Steyning Line Trek Piccies from Agent Holmbush...

ABOVE: This is where the Steyning Line branched away from the main Brighton-Portsmouth Line. Unfortunately it was not possible for Ghost and Holmbush to take a closer look.

ABOVE: However, on crossing the road they soon came across this embankment which they were able to climb up on and walk back to where the original bridge was. 

ABOVE: Looking towards Bramber & Steyning. 

ABOVE: Looking towards Shoreham & Brighton. 

ABOVE: Ballast beautiful ballast!  

ABOVE: "We couldn't go over it, we couldn't go under it, we couldn't go through it so.... WE WENT ROUND IT!" Holmbush was quite upset at not being allowed to show off his limbo dancing skills again (see Cuckoo Line Part 2).

ABOVE: A set of buffers presumably from when the line was freight only to Upper Beeding Cement Works. This was from 1966 to 1981. Holmbush's late brother worked on the railway at Hove Station in the '70s and often acted as 'secondman' to the shunter there when a run to and from the Cement Works was required.

ABOVE: A view of the River Adur & Shoreham Airport from the trackbed. Shoreham Airport is the oldest licenced airfield in the UK and external shots of it were used in the film 'The Da Vinci Code'.

The two pictures (ABOVE TOP AND BOTTOM) show the remains of the Level Crossing adjacent to The Old Toll Bridge. 

ABOVE: Watch the birdie.. an impressive sculpture made fron railway sleepers. 

The 2 pictures ABOVE show where the railway passed under the Adur Flyover, although by then the line was freight only to and from the Cement Works. A short history is below.


1970 A27 Shoreham (Adur) Flyover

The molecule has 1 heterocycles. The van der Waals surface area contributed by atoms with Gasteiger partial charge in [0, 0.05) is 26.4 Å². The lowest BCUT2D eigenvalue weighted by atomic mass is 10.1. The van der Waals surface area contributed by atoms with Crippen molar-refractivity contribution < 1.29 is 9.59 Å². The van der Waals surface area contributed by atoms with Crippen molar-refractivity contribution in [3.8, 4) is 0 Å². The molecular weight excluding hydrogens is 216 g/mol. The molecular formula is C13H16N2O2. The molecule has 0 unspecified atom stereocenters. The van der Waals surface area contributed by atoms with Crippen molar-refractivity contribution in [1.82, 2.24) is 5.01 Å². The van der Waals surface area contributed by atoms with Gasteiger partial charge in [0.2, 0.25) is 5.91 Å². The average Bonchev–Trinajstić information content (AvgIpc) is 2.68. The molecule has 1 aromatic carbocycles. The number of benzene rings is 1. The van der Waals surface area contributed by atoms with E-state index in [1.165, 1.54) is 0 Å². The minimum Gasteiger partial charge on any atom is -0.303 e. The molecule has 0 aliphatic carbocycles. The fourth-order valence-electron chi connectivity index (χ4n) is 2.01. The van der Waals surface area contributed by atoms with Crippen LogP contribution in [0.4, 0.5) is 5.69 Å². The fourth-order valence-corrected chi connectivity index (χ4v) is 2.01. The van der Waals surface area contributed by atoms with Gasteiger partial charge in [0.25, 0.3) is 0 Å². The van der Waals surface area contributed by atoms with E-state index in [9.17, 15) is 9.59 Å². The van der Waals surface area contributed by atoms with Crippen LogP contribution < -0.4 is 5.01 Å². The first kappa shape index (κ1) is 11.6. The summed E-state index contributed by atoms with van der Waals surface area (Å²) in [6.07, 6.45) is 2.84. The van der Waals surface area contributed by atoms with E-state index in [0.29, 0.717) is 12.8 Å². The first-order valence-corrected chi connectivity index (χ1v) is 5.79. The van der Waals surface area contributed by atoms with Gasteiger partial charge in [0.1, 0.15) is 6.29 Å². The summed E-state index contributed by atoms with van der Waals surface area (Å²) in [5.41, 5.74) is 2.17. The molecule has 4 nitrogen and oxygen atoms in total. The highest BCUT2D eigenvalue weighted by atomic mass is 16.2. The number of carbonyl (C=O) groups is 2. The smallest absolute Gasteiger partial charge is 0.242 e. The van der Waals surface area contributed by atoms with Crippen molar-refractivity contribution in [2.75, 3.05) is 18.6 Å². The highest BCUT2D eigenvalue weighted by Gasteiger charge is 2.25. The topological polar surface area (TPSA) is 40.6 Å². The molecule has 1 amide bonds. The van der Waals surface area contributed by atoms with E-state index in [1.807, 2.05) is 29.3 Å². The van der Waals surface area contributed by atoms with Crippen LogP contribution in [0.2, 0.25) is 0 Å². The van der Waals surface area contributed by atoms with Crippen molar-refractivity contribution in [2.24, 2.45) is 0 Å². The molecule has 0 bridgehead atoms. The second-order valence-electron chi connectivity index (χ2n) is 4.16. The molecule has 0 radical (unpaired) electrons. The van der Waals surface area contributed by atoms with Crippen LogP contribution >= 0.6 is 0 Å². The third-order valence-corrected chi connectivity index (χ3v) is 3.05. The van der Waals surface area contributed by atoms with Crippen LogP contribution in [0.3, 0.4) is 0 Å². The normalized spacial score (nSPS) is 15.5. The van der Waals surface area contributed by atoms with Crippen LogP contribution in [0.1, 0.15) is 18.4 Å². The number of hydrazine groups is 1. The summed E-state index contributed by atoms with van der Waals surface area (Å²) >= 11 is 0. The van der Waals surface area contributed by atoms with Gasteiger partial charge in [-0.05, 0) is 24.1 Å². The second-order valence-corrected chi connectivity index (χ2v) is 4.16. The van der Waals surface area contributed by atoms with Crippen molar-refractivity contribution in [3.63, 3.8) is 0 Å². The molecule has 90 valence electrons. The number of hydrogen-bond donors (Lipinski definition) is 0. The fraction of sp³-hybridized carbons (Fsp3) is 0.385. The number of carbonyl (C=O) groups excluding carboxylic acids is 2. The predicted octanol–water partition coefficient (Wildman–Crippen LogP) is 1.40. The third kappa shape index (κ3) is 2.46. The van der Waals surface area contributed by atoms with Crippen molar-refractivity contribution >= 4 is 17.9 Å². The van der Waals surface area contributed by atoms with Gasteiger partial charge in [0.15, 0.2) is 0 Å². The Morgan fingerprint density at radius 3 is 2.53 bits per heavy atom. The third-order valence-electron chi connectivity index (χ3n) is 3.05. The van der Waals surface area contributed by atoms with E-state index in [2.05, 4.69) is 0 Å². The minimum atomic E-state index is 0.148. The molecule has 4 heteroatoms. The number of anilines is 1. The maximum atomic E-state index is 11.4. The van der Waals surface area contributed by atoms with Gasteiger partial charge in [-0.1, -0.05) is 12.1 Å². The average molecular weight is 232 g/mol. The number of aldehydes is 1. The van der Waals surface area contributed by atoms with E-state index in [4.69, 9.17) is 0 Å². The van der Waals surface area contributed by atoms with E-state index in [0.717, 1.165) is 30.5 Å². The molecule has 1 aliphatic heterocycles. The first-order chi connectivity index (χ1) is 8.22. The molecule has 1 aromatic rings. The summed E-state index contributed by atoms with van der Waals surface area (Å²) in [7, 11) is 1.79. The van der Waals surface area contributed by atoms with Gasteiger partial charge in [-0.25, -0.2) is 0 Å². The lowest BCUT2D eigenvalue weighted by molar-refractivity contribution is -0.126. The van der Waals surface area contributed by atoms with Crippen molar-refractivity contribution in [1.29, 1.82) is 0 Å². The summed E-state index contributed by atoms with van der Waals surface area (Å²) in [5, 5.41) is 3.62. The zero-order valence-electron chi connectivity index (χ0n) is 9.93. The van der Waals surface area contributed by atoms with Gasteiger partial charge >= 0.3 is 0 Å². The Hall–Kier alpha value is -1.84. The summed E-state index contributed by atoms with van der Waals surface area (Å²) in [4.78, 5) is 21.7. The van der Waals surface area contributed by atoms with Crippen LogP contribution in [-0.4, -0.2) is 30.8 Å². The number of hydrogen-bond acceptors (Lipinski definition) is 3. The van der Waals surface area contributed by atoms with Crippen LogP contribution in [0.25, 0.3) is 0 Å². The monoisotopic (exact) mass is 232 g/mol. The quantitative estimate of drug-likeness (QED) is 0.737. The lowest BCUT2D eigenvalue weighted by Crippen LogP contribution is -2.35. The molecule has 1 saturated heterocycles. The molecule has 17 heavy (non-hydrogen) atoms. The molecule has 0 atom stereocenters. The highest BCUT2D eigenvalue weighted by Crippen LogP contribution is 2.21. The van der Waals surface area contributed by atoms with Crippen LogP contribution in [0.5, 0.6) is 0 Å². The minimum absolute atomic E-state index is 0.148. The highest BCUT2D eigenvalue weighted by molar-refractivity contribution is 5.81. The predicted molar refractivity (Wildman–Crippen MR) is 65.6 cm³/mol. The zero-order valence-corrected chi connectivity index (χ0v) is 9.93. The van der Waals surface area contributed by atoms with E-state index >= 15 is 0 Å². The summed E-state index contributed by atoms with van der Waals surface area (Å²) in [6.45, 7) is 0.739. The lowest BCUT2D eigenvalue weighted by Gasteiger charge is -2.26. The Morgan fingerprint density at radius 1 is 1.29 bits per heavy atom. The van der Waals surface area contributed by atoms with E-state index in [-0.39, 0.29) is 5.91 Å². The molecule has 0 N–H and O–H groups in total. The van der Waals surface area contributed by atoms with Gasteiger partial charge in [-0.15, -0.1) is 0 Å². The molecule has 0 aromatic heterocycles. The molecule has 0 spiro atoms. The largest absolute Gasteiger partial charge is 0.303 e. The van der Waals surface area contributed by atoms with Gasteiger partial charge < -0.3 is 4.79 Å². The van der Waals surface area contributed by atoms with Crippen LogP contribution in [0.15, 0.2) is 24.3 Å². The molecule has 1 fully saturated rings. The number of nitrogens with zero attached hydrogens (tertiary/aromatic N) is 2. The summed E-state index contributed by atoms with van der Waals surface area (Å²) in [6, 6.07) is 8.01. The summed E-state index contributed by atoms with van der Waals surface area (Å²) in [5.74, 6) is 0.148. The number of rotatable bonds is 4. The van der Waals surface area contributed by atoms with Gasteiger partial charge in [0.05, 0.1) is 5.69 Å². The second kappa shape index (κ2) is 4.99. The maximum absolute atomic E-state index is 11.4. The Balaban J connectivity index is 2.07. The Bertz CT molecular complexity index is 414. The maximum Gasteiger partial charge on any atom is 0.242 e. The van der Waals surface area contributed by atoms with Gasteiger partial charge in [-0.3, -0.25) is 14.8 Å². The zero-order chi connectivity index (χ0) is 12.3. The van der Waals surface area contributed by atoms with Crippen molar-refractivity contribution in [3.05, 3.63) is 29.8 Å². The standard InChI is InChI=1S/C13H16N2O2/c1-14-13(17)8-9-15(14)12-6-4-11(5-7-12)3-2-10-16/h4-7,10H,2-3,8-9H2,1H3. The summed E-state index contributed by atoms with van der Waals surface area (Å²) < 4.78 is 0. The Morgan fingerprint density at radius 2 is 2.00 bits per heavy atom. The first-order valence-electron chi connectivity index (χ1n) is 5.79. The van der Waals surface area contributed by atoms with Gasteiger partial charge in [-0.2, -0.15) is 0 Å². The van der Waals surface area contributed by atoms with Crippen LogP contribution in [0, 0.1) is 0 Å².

Contractors McAlpines commenced construction of the new bridge (the flyover, as it has become known) on 1 February 1968.

It was one of the early box girder bridge design that had problems caused by the particular need to support the structure during construction. Subsequent strengthening was thought necessary, although the problem had arisen during and not after construction of another bridge.

The by-pass and flyover opened to through traffic in 1970. The first unofficial crossing by car was on 19 March 1970, the first traffic east to west from 14 May 1970 and both ways on 21 May 1970, although the slip roads did not open until July 1970.

ABOVE TOP AND BOTTOM: The differing gates of one of the various farm crossings to be found.

 ABOVE: A drainage culvert in remarkably good condition.

ABOVE & RIGHT: A rail chair and fitting screws. Ghost & Holmbush were pleased to find these items as well as the very well preserved culvert in the previous picture. 

ABOVE: The Old Cement Works along with any surviving trackwork would be seen around this bend. 

ABOVE: Some of the surviving trackwork in the Cement works can be seen alongside and in front of the parked Bristol VRT bus. More can be seen in the 2 shots BELOW.

The above shots of railway track and the well-worn buffer stop were outside the Cement Works. Both Ghost and Holmbush feel that originally they were inside the Works. Track diagrams dating from 1931 which were passed to Holmbush for 'safe keeping' are not conclusive regards this mystery. 

ABOVE: The line crossed over the River Adur at or around Beeding Signal Box by the Cement Works. There is no evidence of the signal box left to be seen nor anything resembling a railway bridge.

 ABOVE: Looking back towards the Cement Works after rejoining the trackbed on the other side of the River Adur.

ABOVE: Looking back to where the line crossed what is now the Bramber Bypass from a different angle. Contrary to the camera angle, we hadn't found the pub at this point!!

ABOVE: These four pictures were taken at the approximate location of Bramber Station. Bramber was probably unique in having no goods sidings nor facilities. It has been suggested that had the line been reprieved from closure in 1966 Bramber Station would have been closed. It was located just over half a mile before Steyning Station. The bottom right hand picture of the four shows where the line continued to Steyning. Unfortunately nothing exists of Bramber Station today.

ABOVE: A Ghost Trains tradition is to end a trek in a pub and today was no exception. Copious amounts of cold Guinness was enjoyed by Ghost and Holmbush prior to catching the 2A back to Shoreham & Brighton.